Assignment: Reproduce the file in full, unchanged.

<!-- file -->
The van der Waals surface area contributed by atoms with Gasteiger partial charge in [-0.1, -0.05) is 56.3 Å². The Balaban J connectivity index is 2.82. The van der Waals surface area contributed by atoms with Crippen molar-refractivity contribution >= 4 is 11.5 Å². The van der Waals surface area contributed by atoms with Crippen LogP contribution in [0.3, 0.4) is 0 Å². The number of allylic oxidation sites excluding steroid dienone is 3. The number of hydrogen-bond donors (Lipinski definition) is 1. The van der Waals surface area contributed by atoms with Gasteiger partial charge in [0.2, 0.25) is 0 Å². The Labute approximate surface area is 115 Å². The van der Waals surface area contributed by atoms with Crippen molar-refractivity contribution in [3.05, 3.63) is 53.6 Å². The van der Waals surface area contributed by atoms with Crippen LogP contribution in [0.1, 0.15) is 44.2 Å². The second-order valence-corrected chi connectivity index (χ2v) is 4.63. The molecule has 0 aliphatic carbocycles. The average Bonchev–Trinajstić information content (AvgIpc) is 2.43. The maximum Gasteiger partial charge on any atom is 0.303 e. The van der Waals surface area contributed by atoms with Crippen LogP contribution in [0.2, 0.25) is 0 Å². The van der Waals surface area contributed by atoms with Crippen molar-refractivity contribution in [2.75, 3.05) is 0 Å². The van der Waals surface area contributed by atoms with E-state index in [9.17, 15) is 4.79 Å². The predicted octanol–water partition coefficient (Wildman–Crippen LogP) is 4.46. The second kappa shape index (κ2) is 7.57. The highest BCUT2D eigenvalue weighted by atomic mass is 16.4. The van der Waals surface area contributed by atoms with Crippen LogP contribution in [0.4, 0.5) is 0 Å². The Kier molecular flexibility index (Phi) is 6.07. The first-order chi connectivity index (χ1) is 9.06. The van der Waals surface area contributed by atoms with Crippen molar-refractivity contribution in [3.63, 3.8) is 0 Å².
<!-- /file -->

The van der Waals surface area contributed by atoms with Gasteiger partial charge in [-0.1, -0.05) is 56.3 Å². The Balaban J connectivity index is 2.82. The van der Waals surface area contributed by atoms with Crippen molar-refractivity contribution >= 4 is 11.5 Å². The van der Waals surface area contributed by atoms with Crippen LogP contribution in [0.3, 0.4) is 0 Å². The number of allylic oxidation sites excluding steroid dienone is 3. The number of hydrogen-bond donors (Lipinski definition) is 1. The van der Waals surface area contributed by atoms with Gasteiger partial charge in [0.2, 0.25) is 0 Å². The Labute approximate surface area is 115 Å². The van der Waals surface area contributed by atoms with Crippen molar-refractivity contribution in [3.05, 3.63) is 53.6 Å². The van der Waals surface area contributed by atoms with Crippen LogP contribution in [0.1, 0.15) is 44.2 Å². The second-order valence-corrected chi connectivity index (χ2v) is 4.63. The molecule has 0 aliphatic carbocycles. The average Bonchev–Trinajstić information content (AvgIpc) is 2.43. The maximum Gasteiger partial charge on any atom is 0.303 e. The van der Waals surface area contributed by atoms with Crippen LogP contribution in [0.2, 0.25) is 0 Å². The van der Waals surface area contributed by atoms with Crippen molar-refractivity contribution in [2.75, 3.05) is 0 Å². The van der Waals surface area contributed by atoms with E-state index in [9.17, 15) is 4.79 Å². The predicted octanol–water partition coefficient (Wildman–Crippen LogP) is 4.46. The second kappa shape index (κ2) is 7.57. The highest BCUT2D eigenvalue weighted by atomic mass is 16.4. The van der Waals surface area contributed by atoms with Crippen LogP contribution in [0.4, 0.5) is 0 Å². The Kier molecular flexibility index (Phi) is 6.07. The first-order chi connectivity index (χ1) is 9.06. The van der Waals surface area contributed by atoms with Crippen molar-refractivity contribution in [3.63, 3.8) is 0 Å².